In yesterday’s Huffington Post, publicist Lissa Warren expressed her dismay in “the seemingly widely-held notion that these book sections are being adequately replaced by blogs.” She complained that blogs “don’t actually review books” (emphasis in original) and that bloggers are nothing more than helpful cherry pickers ferreting out the best content.
This, of course, is poppycock. Scott Esposito continues to turn out issues of The Quarterly Conversation and is now making efforts to pay his contributors. Aside from the almost two hundred hours of podcasts available at The Bat Segundo Show, this website has featured many lengthy roundtable discussions of books, running during the week of pub date, including T.C. Boyle’s Talk Talk, Richard Powers’s The Echo Maker, and Nicholson Baker’s Human Smoke. (Powers and Baker both joined in during the final installments of their respective roundtables.) The Human Smoke discussion alone generated some 20,000 words of commentary among fifteen people, with asides on second generation Holocaust historians, World War I history, and sundry topics. This week, Talking Points Memo is featuring a lengthy discussion on Joseph O’Neill’s Netherland. Meanwhile, Mark Sarvas has been allowing his readers to see what goes into the writing of a review. This summer, Colleen Mondor helped to organize the Summer Blog Blast Tour (far from the first of this type), which featured a comprehensive series of helpful discussions about contemporary YA titles that even the purportedly best book review sections have not broached because of innate genre prejudices.
Do these efforts represent a replacement for book review sections? Well, if one hopes to find a facsimile of book review sections online, probably not. But it would take an exceptionally rigid and incurious mind to settle merely on a clone. If one wishes to discover forms of literary commentary that serve the same function as a book review section, it is extremely difficult not to find online exemplars in alternative forms.
Warren’s complaints about litblogs fall into the same tired explanations that have been bandied about by the likes of Sven Birkerts, Michael Dirda, and numerous other myopists who are incapable of accepting an alternative that has been carrying on for a good five years. The objections are less about function, or even the content (conveniently, examples of the litblogs’s inadequacies are never cited by the naysayers), and more about form and especially control. Impulsive thought cannot be accepted because it remains impulsive. Never mind that many newspaper book sections, because of the deadline-oriented nature of the business, remain somewhat impulsive and often fail to include numerous examples from the text when considering a book. (Consider, for example, Charles Taylor’s review of Uwem Akpan’s Say You’re One of Them, which appeared in Sunday’s New York Times Book Review. We are afforded a summary of Akpan’s offerings. But despite having 1,200 words of space, Taylor only cites a few sentences from the novella, “Luxurious Hearses.” Taylor prefers generalized speculation about the book, rather than the kind of rigorous dissections of text that one expects of a critic.)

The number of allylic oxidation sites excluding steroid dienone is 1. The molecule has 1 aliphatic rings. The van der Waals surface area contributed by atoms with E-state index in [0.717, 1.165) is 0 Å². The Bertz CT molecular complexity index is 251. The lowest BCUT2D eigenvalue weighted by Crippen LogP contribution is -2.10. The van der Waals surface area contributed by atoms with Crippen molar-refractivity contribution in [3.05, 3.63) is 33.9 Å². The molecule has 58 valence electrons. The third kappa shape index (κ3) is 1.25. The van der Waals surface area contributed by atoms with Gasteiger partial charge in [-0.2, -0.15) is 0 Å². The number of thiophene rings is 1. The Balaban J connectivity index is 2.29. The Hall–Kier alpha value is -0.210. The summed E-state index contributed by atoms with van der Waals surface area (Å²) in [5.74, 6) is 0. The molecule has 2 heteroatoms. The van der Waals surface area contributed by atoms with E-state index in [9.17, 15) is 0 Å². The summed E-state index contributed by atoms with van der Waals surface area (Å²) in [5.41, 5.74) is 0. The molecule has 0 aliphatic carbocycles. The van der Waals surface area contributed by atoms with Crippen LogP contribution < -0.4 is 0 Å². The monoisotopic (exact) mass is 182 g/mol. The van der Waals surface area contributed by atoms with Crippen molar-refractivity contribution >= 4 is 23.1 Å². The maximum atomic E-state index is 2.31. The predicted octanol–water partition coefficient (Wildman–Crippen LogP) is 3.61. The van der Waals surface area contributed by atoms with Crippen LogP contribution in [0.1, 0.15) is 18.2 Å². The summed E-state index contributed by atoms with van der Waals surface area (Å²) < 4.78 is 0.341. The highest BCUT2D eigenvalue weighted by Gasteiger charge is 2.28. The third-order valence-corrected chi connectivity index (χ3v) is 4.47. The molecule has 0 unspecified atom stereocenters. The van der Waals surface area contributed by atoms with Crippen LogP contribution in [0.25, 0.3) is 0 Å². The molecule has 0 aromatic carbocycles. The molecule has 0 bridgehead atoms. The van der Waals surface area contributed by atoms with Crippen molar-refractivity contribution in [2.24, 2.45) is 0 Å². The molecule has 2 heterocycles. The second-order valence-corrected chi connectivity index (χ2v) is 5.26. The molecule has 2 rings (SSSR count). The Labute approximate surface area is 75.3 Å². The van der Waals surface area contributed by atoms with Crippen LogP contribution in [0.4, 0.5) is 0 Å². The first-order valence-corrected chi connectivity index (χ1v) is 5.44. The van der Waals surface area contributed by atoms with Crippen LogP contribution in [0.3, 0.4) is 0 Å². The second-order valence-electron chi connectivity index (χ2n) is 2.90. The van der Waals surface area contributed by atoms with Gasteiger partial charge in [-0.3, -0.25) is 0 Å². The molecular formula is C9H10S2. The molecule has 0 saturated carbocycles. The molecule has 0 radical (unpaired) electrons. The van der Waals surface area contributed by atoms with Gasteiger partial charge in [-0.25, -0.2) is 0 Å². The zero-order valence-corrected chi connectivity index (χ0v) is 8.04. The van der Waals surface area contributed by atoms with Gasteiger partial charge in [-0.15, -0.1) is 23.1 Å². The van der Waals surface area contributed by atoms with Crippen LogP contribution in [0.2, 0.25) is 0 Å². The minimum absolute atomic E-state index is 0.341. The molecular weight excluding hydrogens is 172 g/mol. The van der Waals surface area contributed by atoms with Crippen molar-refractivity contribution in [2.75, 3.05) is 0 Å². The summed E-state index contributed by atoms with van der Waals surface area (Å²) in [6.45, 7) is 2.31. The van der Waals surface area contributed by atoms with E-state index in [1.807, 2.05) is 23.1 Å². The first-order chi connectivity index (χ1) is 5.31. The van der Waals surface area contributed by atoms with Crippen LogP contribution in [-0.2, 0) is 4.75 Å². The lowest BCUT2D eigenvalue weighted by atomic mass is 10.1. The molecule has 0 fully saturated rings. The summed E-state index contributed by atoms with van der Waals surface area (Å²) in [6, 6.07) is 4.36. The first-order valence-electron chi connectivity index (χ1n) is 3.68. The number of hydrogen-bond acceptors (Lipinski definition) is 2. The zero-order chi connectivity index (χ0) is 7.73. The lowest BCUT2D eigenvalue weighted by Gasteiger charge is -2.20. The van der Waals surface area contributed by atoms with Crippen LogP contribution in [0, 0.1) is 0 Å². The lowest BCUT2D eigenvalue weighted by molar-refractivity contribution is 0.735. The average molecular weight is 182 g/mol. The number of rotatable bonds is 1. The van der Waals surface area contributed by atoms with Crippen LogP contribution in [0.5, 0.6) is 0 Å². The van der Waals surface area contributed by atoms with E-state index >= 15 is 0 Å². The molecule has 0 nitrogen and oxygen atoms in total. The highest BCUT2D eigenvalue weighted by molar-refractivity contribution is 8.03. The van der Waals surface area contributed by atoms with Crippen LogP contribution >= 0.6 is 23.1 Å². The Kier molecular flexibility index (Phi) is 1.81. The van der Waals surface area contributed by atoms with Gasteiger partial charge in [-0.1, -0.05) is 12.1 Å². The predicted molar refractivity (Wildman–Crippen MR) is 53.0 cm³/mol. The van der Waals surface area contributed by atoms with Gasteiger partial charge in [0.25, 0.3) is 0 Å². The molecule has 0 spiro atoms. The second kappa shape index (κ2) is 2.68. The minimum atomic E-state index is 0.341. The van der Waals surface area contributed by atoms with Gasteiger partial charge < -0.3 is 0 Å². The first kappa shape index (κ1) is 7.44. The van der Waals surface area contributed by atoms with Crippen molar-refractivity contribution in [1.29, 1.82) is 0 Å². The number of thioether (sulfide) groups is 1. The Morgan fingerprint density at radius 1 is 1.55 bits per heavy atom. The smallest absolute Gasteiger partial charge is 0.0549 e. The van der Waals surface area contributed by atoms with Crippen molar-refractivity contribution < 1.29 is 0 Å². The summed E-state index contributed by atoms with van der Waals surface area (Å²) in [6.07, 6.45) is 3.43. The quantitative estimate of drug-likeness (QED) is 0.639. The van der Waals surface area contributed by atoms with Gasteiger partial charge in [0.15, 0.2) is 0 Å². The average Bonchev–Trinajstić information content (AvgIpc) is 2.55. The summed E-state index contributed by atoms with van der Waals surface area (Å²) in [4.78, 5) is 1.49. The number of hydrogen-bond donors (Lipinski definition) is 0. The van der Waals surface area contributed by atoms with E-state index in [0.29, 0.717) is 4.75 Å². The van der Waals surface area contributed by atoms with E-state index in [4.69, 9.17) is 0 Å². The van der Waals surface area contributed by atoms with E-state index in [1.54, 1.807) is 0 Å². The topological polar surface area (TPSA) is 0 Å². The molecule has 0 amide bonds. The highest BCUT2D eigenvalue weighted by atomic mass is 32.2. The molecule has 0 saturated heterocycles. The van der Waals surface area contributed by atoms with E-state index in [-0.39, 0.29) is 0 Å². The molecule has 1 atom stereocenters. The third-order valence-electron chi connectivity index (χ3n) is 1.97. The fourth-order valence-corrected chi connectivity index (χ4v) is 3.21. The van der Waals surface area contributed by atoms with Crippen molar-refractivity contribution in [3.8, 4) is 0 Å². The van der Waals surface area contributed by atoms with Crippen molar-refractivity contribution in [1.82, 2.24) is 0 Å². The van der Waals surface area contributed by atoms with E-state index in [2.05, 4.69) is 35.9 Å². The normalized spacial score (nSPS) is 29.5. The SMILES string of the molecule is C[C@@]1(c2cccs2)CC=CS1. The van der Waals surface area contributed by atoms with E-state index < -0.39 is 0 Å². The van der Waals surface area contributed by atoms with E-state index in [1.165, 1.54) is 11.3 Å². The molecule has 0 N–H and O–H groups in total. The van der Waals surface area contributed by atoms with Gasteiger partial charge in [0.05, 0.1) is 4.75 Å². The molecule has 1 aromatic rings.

The print boosters remain hostile to the idea that an online medium can not only modify the manner in which critics and readers approach a book, but generate innovative methods of expanding one’s relationship to a text. So litblogs are deemed inferior not necessarily because the content is inferior, but because there are doubts about the methods and manner in which litblogs transmit information.
I will agree that if one is looking for the online equivalent of the New York Times Book Review, it’s simply not going to be found on litblogs. And that is because most litblogs, on the whole, aren’t interested in perpetuating a form of literary journalism that, while often quite valuable, has grown tiresome and often predictable. And it is the unpredictablity and spontaneity of litblogs that offer both a literary renaissance and a threat to those who wish to uphold print’s humorless and oft passionless status quo.
On Monday, I posted a lengthy lexicon of very specific Yorkshire dialect terms used in Ross Raisin’s novel, God’s Own Country (known in the States as Out Backward). It was an effort not only to aid my own understanding of Raisin’s book, but also to assist other readers in negotiating the fascinating linguistic terrain of a novel that, according to a recent Google News search, has only been reviewed in one American news outlet: a 200 word “verdict” and “background” in the Library Journal. The book was a finalist for the Dylan Thomas Prize. This failure on the part of American print outlets to include Raisin’s novel in a timely manner suggests considerable print deficiencies.